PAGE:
Now then, on to more threatened derailment of my schedule - the Great China Cabinet Clearout in advance of the New Hutch Installation. Currently, the hutch and table that were in my mother's condo are in a storage unit, waiting to come home to my house in place of the Incredible Hulking Kitchen Set which has served a need but now needs to go. My amazing friend Laze went with me to Atlanta two weeks ago to retrieve said hutch and table, and I'm ready to make the change.

I spent most of Saturday and a great deal of yesterday cleaning out the seven years' worth of STUFF that has accumulated in the china cabinet - most of which consisted of Things the Wolfhounds Cannot Have and excess dishes and mugs. I did find a few gems, though, like my mother's recipe for her Andes Candies knockoffs (that I LIVED ON when I was a kid), and the note pictured here. That note to Simon from my parents came with a gift of some sort to commemorate his arrival in the US on Daddy's birthday...one of the best and worst days of my life.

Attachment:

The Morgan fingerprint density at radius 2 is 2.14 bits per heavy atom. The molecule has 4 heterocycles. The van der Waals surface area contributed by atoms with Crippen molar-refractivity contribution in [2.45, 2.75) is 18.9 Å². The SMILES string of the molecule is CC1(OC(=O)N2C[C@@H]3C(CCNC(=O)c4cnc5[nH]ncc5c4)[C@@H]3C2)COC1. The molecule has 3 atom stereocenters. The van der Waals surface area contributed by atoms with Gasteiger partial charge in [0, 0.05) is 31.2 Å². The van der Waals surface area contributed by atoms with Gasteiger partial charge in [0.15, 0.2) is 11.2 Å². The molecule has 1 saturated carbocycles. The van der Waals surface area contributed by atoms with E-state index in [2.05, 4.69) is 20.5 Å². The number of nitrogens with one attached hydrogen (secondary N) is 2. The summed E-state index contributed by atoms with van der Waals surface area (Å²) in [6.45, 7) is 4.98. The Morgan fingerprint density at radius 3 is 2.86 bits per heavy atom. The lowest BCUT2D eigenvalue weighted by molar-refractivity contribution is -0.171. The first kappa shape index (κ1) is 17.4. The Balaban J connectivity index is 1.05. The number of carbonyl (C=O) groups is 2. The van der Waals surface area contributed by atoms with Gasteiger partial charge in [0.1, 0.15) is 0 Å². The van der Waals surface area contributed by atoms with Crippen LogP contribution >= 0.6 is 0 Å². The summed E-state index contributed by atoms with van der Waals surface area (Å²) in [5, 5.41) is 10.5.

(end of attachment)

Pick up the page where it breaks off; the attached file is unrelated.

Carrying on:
I picked him up from the airport in my nearly dead but still fabulous Volvo wagon, named Clive, and we headed up I-85 from the ATL to meet my parents, sister, brother in law, and niece to celebrate Daddy's birthday at a Red Lobster...somewhere. I honestly don't remember because the space in my brain dedicated to such things is filled with memories of Clive ceasing to operate while we were coasting in the left lane doing about 70mph. Poor Simon had been on a transatlantic flight, was dressed for the weather in the UK and not Georgia in June, and was generally exhausted. I was mortified and embarrassed and generally unsure of how we were going to afford to fix Clive or get a new car or, most importantly, get home. To Greenville. In South Carolina.